Google co-founder and now Alphabet CEO Larry Page has given his first major interview since the formation of Alphabet, addressing a wide range of topics which include his concerns about heading into uncharted territory with the company, privacy, Project Loon and Steve Jobs … 

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Speaking to Alan Murray at the Fortune Global Forum, Page said one of the challenges faced by Alphabet was that the company didn’t really have any models to follow, that no other company had tried to do so many things on such a large scale.

In terms of doing the investment, at scale, that we’re trying to do — I wish I could look at someone else and say, ‘If only we did what they’re doing’ […] I worry about that sometimes.

Page said that one difference with Alphabet is that a lot of the things the company is doing are much longer-term bets and involve more risk than things supported by most venture capital firms. He gave the example of self-driving cars, which Google committed to eight years ago.

With the company having taken flack over its approach of accessing user data to offer targeted advertising, Page argued that some current attitudes to privacy have gone too far.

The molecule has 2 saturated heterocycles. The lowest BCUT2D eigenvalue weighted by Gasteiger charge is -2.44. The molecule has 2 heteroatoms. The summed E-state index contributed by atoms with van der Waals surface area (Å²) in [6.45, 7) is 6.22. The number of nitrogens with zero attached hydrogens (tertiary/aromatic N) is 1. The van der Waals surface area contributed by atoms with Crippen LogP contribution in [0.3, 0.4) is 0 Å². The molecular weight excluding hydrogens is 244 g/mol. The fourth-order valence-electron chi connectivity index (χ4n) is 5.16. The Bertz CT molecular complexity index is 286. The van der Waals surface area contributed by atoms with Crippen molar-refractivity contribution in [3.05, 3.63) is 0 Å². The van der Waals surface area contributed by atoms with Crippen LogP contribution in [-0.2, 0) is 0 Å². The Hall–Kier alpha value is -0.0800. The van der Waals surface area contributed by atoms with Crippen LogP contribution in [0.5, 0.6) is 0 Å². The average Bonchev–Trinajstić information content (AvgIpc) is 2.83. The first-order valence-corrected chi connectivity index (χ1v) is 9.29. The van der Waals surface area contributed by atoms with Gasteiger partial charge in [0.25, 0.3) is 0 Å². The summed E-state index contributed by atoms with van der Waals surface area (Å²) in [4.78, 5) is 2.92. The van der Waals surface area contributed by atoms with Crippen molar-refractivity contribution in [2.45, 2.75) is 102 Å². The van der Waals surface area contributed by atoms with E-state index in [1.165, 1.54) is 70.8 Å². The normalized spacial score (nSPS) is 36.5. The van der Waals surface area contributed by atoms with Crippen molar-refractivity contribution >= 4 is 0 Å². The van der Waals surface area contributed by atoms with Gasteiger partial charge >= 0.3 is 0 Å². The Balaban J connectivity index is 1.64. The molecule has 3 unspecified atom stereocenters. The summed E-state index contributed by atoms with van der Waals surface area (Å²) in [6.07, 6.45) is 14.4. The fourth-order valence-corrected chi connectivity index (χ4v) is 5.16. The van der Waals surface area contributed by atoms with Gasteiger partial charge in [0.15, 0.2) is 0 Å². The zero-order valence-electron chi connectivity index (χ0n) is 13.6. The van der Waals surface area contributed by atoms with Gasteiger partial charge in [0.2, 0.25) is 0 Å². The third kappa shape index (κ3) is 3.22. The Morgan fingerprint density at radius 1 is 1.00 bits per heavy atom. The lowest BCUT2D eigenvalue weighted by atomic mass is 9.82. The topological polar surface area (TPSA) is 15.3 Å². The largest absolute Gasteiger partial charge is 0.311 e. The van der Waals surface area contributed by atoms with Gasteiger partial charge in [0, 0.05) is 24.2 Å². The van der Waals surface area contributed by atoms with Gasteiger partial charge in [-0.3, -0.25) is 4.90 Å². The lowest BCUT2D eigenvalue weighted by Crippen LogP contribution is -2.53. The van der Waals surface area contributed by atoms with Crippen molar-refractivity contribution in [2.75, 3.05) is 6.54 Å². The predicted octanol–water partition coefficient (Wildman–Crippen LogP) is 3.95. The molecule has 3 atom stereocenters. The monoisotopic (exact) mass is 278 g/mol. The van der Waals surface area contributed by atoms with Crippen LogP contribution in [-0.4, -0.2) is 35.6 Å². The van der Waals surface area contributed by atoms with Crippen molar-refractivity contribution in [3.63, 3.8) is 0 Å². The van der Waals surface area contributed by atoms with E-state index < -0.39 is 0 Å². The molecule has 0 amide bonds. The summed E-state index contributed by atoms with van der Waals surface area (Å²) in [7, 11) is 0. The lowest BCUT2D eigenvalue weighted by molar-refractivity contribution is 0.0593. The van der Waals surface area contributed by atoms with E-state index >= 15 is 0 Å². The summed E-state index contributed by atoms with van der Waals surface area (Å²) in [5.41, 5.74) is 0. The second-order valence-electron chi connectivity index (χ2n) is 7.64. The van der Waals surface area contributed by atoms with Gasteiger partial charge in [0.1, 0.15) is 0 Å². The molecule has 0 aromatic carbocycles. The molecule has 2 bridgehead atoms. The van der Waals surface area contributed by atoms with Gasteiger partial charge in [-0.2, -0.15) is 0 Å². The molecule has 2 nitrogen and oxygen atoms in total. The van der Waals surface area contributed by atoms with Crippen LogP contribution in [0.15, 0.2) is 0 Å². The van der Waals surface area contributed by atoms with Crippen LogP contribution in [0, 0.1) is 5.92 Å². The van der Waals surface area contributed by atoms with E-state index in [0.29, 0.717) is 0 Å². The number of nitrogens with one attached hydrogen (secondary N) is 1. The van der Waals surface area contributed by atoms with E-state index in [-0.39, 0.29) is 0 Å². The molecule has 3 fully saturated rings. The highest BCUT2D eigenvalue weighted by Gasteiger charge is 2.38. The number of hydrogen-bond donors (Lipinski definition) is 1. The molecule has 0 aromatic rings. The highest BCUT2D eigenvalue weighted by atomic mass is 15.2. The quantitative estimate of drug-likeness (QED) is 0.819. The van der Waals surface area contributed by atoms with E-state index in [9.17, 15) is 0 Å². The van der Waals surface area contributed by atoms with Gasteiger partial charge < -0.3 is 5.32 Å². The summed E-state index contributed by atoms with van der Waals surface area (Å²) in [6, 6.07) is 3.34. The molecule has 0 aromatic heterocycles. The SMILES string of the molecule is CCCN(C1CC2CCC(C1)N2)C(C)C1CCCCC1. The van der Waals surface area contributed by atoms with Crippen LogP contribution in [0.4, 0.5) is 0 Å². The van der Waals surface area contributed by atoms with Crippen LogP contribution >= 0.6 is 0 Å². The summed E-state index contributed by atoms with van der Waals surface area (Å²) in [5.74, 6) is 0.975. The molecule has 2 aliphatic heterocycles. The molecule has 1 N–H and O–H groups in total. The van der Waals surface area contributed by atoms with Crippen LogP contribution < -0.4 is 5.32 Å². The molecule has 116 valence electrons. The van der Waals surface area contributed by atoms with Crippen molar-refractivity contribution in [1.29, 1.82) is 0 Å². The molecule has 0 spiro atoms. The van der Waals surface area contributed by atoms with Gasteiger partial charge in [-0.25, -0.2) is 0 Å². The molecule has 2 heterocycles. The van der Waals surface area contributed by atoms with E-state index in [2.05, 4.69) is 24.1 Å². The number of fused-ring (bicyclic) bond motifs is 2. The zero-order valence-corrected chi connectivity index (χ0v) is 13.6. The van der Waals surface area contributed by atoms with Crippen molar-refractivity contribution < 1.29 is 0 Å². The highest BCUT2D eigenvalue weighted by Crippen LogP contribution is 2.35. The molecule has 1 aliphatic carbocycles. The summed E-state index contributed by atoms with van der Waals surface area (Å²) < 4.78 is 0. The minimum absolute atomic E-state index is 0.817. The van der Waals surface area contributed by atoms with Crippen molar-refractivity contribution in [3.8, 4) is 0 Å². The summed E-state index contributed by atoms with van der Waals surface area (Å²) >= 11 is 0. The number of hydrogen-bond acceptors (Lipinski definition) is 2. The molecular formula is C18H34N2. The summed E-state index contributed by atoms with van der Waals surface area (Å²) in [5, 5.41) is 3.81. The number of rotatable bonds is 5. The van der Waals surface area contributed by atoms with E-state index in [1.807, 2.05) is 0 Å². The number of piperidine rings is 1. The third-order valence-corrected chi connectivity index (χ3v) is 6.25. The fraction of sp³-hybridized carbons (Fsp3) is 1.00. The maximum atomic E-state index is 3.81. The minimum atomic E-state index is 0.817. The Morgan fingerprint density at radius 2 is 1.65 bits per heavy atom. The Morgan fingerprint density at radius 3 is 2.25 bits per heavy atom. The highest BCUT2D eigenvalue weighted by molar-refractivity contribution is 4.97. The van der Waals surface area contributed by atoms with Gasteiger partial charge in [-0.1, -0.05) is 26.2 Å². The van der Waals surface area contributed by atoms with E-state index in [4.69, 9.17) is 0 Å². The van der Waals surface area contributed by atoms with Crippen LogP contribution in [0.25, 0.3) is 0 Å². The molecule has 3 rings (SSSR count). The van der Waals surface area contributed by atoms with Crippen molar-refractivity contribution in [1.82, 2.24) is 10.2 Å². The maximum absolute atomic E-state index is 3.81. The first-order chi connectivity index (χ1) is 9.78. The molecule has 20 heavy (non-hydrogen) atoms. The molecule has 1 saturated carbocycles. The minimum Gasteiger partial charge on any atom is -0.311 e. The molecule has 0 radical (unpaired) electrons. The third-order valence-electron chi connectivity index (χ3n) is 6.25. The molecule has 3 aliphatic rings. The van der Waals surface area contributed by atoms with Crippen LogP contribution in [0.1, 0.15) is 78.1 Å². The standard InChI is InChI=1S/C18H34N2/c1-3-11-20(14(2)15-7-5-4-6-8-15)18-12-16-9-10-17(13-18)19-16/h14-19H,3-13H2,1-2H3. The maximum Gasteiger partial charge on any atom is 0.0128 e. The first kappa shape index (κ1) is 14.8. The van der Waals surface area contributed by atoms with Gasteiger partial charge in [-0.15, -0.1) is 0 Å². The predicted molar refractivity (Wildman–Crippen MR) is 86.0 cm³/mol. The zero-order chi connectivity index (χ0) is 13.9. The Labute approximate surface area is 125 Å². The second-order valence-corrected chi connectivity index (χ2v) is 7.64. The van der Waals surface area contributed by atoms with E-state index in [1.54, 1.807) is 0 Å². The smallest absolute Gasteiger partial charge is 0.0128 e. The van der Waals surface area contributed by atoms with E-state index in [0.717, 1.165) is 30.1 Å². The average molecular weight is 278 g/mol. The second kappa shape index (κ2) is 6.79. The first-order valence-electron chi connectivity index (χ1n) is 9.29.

We’ve gotten so hung up on privacy. We’ve actually, I think, made it illegal for a university researcher to anonymously contact you as part of your being in a genomic study.

Project Loon was close to his heart, said Page, with the potential to bring communication to parts of the world that don’t even have phone signals. Each balloon could provide smartphone coverage across hundreds of square miles, he said.

Think about how cellphones have changed your life, think about how they could change  the lives of billions of people [in places without infrastructure].

Asked about Steve Jobs’ comment to him that Google was doing too many things, he said that both points of view were valid.

He was right. He did fine as well […] We’re trying to make a company for entrepreneurs [we’re trying to] think creatively.

Page said that part of why the company has its fingers in so many pies is that each time they hit a problem with an external supplier, they start wondering whether it has to be like that. He gave the example of a transformer that took a year to arrive.

Why does it take a year? Why does it have to be shipped on a train car and then a special truck? Is that really the resolution? It makes you wonder […] so ten years later, that might turn into a business.

You can watch the whole interview on YouTube.

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